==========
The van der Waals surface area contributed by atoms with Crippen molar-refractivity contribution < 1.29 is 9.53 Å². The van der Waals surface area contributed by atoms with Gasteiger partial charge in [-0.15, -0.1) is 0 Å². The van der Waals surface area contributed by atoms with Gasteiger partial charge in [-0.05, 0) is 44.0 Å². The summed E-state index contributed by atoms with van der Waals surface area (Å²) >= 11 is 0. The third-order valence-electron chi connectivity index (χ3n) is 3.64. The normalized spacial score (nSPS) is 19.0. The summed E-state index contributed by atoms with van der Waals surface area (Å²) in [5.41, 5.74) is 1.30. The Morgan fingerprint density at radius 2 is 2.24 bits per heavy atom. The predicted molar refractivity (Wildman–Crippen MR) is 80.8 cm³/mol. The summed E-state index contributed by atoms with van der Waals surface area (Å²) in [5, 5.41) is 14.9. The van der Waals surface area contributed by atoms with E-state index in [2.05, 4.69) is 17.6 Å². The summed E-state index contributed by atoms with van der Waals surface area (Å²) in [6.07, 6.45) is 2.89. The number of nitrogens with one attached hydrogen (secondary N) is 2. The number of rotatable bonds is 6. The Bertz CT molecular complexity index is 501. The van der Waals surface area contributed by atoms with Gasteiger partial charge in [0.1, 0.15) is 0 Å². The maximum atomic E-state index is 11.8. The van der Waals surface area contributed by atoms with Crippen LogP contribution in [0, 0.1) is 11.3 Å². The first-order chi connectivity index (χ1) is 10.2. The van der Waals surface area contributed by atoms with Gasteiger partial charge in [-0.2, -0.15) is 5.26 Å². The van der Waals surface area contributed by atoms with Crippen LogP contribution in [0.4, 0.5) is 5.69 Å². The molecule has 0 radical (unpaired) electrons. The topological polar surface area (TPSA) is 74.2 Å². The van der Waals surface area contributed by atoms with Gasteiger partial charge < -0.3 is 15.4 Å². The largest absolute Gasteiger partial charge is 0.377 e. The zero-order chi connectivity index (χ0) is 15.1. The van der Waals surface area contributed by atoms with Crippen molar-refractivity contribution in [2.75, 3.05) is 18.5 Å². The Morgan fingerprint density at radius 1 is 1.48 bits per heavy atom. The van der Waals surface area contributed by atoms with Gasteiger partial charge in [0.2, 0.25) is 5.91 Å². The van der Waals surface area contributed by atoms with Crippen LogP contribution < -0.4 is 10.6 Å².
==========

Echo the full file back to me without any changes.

The van der Waals surface area contributed by atoms with Crippen molar-refractivity contribution < 1.29 is 9.53 Å². The van der Waals surface area contributed by atoms with Gasteiger partial charge in [-0.15, -0.1) is 0 Å². The van der Waals surface area contributed by atoms with Gasteiger partial charge in [-0.05, 0) is 44.0 Å². The summed E-state index contributed by atoms with van der Waals surface area (Å²) >= 11 is 0. The third-order valence-electron chi connectivity index (χ3n) is 3.64. The normalized spacial score (nSPS) is 19.0. The summed E-state index contributed by atoms with van der Waals surface area (Å²) in [5.41, 5.74) is 1.30. The Morgan fingerprint density at radius 2 is 2.24 bits per heavy atom. The predicted molar refractivity (Wildman–Crippen MR) is 80.8 cm³/mol. The summed E-state index contributed by atoms with van der Waals surface area (Å²) in [5, 5.41) is 14.9. The van der Waals surface area contributed by atoms with E-state index in [2.05, 4.69) is 17.6 Å². The summed E-state index contributed by atoms with van der Waals surface area (Å²) in [6.07, 6.45) is 2.89. The number of nitrogens with one attached hydrogen (secondary N) is 2. The number of rotatable bonds is 6. The Bertz CT molecular complexity index is 501. The van der Waals surface area contributed by atoms with Gasteiger partial charge in [0.1, 0.15) is 0 Å². The maximum atomic E-state index is 11.8. The van der Waals surface area contributed by atoms with Crippen LogP contribution in [0, 0.1) is 11.3 Å². The first-order chi connectivity index (χ1) is 10.2. The van der Waals surface area contributed by atoms with Gasteiger partial charge in [-0.2, -0.15) is 5.26 Å². The van der Waals surface area contributed by atoms with Crippen LogP contribution in [0.4, 0.5) is 5.69 Å². The molecule has 0 radical (unpaired) electrons. The topological polar surface area (TPSA) is 74.2 Å². The van der Waals surface area contributed by atoms with Gasteiger partial charge < -0.3 is 15.4 Å². The largest absolute Gasteiger partial charge is 0.377 e. The zero-order chi connectivity index (χ0) is 15.1. The van der Waals surface area contributed by atoms with Crippen molar-refractivity contribution in [2.75, 3.05) is 18.5 Å². The Morgan fingerprint density at radius 1 is 1.48 bits per heavy atom. The van der Waals surface area contributed by atoms with Gasteiger partial charge in [0.2, 0.25) is 5.91 Å². The van der Waals surface area contributed by atoms with Crippen LogP contribution < -0.4 is 10.6 Å².